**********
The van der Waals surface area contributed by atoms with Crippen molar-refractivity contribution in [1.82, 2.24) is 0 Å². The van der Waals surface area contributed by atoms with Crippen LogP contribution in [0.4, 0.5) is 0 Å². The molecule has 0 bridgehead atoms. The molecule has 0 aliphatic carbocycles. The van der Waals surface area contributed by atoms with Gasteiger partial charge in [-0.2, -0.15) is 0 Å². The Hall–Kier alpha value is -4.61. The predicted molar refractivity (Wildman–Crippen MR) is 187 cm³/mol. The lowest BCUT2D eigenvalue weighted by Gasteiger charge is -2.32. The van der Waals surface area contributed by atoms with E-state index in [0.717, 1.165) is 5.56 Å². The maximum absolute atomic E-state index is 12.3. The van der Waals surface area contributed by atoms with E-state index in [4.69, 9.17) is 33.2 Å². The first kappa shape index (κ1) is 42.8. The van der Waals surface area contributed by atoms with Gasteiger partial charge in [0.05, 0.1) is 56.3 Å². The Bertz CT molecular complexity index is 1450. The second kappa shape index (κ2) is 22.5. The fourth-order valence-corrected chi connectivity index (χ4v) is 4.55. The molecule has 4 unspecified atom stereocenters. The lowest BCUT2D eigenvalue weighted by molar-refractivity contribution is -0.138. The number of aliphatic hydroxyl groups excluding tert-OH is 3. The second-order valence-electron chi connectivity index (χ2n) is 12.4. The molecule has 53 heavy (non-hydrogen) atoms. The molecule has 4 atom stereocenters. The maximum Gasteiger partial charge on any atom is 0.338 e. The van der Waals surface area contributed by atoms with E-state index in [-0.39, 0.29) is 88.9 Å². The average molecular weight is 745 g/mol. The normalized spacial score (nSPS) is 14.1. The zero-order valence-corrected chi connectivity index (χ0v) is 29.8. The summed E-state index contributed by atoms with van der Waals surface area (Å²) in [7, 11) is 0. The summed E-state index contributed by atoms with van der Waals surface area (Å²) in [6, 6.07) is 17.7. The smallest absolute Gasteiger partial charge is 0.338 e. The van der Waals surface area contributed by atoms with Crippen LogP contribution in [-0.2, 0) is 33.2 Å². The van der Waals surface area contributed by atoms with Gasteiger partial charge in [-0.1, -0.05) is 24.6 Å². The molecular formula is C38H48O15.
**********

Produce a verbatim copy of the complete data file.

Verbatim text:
The van der Waals surface area contributed by atoms with Crippen molar-refractivity contribution in [1.82, 2.24) is 0 Å². The van der Waals surface area contributed by atoms with Crippen LogP contribution in [0.4, 0.5) is 0 Å². The molecule has 0 bridgehead atoms. The molecule has 0 aliphatic carbocycles. The van der Waals surface area contributed by atoms with Gasteiger partial charge in [-0.2, -0.15) is 0 Å². The Hall–Kier alpha value is -4.61. The predicted molar refractivity (Wildman–Crippen MR) is 187 cm³/mol. The lowest BCUT2D eigenvalue weighted by Gasteiger charge is -2.32. The van der Waals surface area contributed by atoms with E-state index in [0.717, 1.165) is 5.56 Å². The maximum absolute atomic E-state index is 12.3. The van der Waals surface area contributed by atoms with E-state index in [4.69, 9.17) is 33.2 Å². The first kappa shape index (κ1) is 42.8. The van der Waals surface area contributed by atoms with Gasteiger partial charge in [0.05, 0.1) is 56.3 Å². The Bertz CT molecular complexity index is 1450. The second kappa shape index (κ2) is 22.5. The fourth-order valence-corrected chi connectivity index (χ4v) is 4.55. The molecule has 4 unspecified atom stereocenters. The lowest BCUT2D eigenvalue weighted by molar-refractivity contribution is -0.138. The number of aliphatic hydroxyl groups excluding tert-OH is 3. The second-order valence-electron chi connectivity index (χ2n) is 12.4. The molecule has 53 heavy (non-hydrogen) atoms. The molecule has 4 atom stereocenters. The maximum Gasteiger partial charge on any atom is 0.338 e. The van der Waals surface area contributed by atoms with E-state index in [-0.39, 0.29) is 88.9 Å². The average molecular weight is 745 g/mol. The normalized spacial score (nSPS) is 14.1. The zero-order valence-corrected chi connectivity index (χ0v) is 29.8. The summed E-state index contributed by atoms with van der Waals surface area (Å²) in [7, 11) is 0. The summed E-state index contributed by atoms with van der Waals surface area (Å²) in [6, 6.07) is 17.7. The smallest absolute Gasteiger partial charge is 0.338 e. The van der Waals surface area contributed by atoms with Crippen LogP contribution in [-0.2, 0) is 33.2 Å². The van der Waals surface area contributed by atoms with Gasteiger partial charge in [-0.1, -0.05) is 24.6 Å². The molecular formula is C38H48O15.